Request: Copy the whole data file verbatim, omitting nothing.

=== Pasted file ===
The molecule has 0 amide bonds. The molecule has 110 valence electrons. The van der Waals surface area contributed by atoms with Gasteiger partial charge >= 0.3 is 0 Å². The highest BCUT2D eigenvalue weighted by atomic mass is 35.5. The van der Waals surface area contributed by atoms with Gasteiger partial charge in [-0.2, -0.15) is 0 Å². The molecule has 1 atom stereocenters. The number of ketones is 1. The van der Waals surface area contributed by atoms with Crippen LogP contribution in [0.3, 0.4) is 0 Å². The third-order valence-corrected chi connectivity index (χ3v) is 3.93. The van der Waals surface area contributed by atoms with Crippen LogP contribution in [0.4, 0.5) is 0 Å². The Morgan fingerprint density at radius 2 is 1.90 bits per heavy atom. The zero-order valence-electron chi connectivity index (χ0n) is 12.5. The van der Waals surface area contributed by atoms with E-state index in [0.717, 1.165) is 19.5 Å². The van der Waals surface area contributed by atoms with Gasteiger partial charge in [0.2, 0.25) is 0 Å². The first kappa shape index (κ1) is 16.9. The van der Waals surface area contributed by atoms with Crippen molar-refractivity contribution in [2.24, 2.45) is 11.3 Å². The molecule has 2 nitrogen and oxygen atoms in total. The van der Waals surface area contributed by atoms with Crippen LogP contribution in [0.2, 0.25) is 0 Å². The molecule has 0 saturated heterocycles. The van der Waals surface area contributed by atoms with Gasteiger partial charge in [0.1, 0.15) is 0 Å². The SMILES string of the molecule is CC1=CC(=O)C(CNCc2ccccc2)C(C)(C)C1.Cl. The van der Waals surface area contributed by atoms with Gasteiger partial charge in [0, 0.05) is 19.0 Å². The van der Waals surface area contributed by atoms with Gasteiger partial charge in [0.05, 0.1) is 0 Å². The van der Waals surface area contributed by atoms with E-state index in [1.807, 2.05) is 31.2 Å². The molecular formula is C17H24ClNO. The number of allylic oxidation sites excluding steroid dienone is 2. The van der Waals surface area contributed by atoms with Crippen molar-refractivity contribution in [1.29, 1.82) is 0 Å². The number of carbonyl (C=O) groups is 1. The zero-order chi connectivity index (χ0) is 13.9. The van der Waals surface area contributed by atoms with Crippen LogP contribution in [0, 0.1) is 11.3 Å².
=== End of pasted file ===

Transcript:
The molecule has 0 amide bonds. The molecule has 110 valence electrons. The van der Waals surface area contributed by atoms with Gasteiger partial charge >= 0.3 is 0 Å². The highest BCUT2D eigenvalue weighted by atomic mass is 35.5. The van der Waals surface area contributed by atoms with Gasteiger partial charge in [-0.2, -0.15) is 0 Å². The molecule has 1 atom stereocenters. The number of ketones is 1. The van der Waals surface area contributed by atoms with Crippen LogP contribution in [0.3, 0.4) is 0 Å². The third-order valence-corrected chi connectivity index (χ3v) is 3.93. The van der Waals surface area contributed by atoms with Crippen LogP contribution in [0.4, 0.5) is 0 Å². The Morgan fingerprint density at radius 2 is 1.90 bits per heavy atom. The zero-order valence-electron chi connectivity index (χ0n) is 12.5. The van der Waals surface area contributed by atoms with E-state index in [0.717, 1.165) is 19.5 Å². The van der Waals surface area contributed by atoms with Gasteiger partial charge in [0.2, 0.25) is 0 Å². The first kappa shape index (κ1) is 16.9. The van der Waals surface area contributed by atoms with Crippen molar-refractivity contribution in [2.24, 2.45) is 11.3 Å². The molecule has 2 nitrogen and oxygen atoms in total. The van der Waals surface area contributed by atoms with Crippen LogP contribution in [0.2, 0.25) is 0 Å². The molecule has 0 saturated heterocycles. The van der Waals surface area contributed by atoms with Gasteiger partial charge in [0.1, 0.15) is 0 Å². The SMILES string of the molecule is CC1=CC(=O)C(CNCc2ccccc2)C(C)(C)C1.Cl. The van der Waals surface area contributed by atoms with Gasteiger partial charge in [0, 0.05) is 19.0 Å². The van der Waals surface area contributed by atoms with Gasteiger partial charge in [0.05, 0.1) is 0 Å². The van der Waals surface area contributed by atoms with E-state index in [1.807, 2.05) is 31.2 Å². The molecular formula is C17H24ClNO. The number of allylic oxidation sites excluding steroid dienone is 2. The van der Waals surface area contributed by atoms with Crippen molar-refractivity contribution in [1.29, 1.82) is 0 Å². The number of carbonyl (C=O) groups is 1. The zero-order chi connectivity index (χ0) is 13.9. The van der Waals surface area contributed by atoms with Crippen LogP contribution in [0, 0.1) is 11.3 Å².